Once cause in fact is established, you must further prove that the at-fault driver’s conduct was the proximate cause of your injury. Proximate cause generally refers to whether the injuries are foreseeable. Injuries are likely foreseeable if a reasonable and prudent person could have foreseen that harm would likely result from the at-fault driver’s conduct. Proximate cause seeks to limit the at-fault driver’s scope of liability by looking at the remoteness of the injury; thus, the injury should be close in time and space to the conduct. Furthermore, proximate cause is an inexact formula that takes a common sense and fairness approach.

Important Note: Please be aware that North Carolina does follow the eggshell skull rule, which essentially states that an at-fault driver takes the injured party as they find them. In other words, if someone has more significant injuries due to a disease, the at-fault party will still be liable for all of those related medical expenses. For more information, please find our linked article to the topic under the subheading “Other Articles that May be Worthwhile Reading.” 


Proving damages is essential to establishing your claim against an at-fault driver. Essentially, you have damages when you have sustained actual harm or injury. Also, you must be able to prove that you sustained actual harm or injury. Damages are not assumed. In other words, if you were involved in a minor accident, you would need to prove or establish that your vehicle did in fact sustain damages or that you did in fact sustain injuries. This can be done through repair shop estimates and medical records.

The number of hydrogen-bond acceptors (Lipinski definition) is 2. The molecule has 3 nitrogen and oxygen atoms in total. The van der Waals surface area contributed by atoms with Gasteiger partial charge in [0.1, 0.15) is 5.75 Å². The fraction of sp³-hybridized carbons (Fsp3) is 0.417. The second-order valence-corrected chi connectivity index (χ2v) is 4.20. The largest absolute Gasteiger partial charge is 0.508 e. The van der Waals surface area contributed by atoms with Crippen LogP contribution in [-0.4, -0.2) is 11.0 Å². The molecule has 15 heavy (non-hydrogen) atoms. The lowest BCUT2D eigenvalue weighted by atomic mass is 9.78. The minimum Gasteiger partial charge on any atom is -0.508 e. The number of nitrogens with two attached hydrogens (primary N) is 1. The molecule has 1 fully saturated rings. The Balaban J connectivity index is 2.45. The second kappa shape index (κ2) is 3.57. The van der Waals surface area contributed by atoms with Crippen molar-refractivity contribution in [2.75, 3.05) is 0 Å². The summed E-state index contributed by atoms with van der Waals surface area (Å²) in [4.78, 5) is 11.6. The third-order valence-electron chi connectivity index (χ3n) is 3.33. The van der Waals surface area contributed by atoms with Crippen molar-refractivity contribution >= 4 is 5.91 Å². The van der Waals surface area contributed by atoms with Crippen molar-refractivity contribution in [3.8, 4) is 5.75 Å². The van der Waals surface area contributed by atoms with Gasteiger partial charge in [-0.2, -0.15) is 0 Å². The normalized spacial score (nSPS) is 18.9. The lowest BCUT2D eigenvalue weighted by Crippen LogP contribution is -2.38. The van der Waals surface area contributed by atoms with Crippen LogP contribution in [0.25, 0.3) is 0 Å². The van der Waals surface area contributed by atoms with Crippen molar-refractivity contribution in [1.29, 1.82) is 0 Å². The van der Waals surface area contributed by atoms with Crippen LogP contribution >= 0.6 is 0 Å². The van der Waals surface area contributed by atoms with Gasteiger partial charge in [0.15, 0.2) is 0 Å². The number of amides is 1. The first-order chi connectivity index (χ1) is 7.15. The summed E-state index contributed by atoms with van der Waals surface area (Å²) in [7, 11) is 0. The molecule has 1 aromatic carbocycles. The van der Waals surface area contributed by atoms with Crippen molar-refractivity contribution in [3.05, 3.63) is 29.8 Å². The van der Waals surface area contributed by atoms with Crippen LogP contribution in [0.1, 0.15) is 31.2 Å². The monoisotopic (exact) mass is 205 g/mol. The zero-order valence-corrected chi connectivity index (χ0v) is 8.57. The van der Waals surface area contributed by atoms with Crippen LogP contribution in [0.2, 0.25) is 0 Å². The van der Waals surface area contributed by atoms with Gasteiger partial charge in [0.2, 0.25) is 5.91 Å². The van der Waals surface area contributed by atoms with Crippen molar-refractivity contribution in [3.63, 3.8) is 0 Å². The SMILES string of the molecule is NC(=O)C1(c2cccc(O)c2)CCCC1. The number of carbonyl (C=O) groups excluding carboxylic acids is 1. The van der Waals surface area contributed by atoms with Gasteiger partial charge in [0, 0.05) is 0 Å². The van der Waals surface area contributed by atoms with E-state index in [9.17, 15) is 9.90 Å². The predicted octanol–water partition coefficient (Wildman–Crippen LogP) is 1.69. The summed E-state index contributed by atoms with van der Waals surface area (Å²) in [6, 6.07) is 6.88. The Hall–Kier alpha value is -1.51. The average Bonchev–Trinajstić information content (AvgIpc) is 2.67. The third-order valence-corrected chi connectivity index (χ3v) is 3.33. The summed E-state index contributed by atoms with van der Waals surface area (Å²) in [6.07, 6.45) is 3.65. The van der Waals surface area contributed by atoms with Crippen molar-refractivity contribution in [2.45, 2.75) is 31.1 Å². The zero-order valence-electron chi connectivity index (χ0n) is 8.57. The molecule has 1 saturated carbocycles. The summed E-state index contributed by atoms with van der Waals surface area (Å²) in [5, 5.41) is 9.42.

Typically, whenever you are in a motor vehicle accident, there are two types of damages included in a bodily injury claim: special and general damages. Special damages are those that are quantifiable, meaning reasonable and necessary medical expenses, lost wages, and out-of-pocket expenses. General damages are those that are much more speculative in nature and include things like, pain and suffering, emotional distress and loss of consortium. For a more detailed analysis of special and general damages, please find the link to our article entitled Introduction to NC Accident Damages located in Other Articles that may be Worthwhile Reading.

Important Note: You must be able to establish or prove a causal relationship between your motor vehicle accident and every individual piece of damage that you wish to claim. In other words, for every dollar you are claiming as your special damages, you must be able to establish that the accident was the cause.

For example, if you have an injury to your shoulder and to your foot, and you seek treatment for both following your accident, you must be able to establish that both injuries were caused by the accident in order to include all medical cost as your damages. Hence, if you suffer from chronic foot pain (pre-existing injury), you may have a hard time proving that the treatment related to your foot pain should be included as your damages for your car accident.


Please keep in mind that this article provides a very rudimentary explanation of the legal theory of negligence. Negligence has many moving parts, and depending on the facts and circumstances, each can play a very different role in establishing your claim.

Therefore, we have provided several links that will help further explain the numerous factors that may arise when trying to prove your bodily injury claim under the law of negligence.

Other Negligence Articles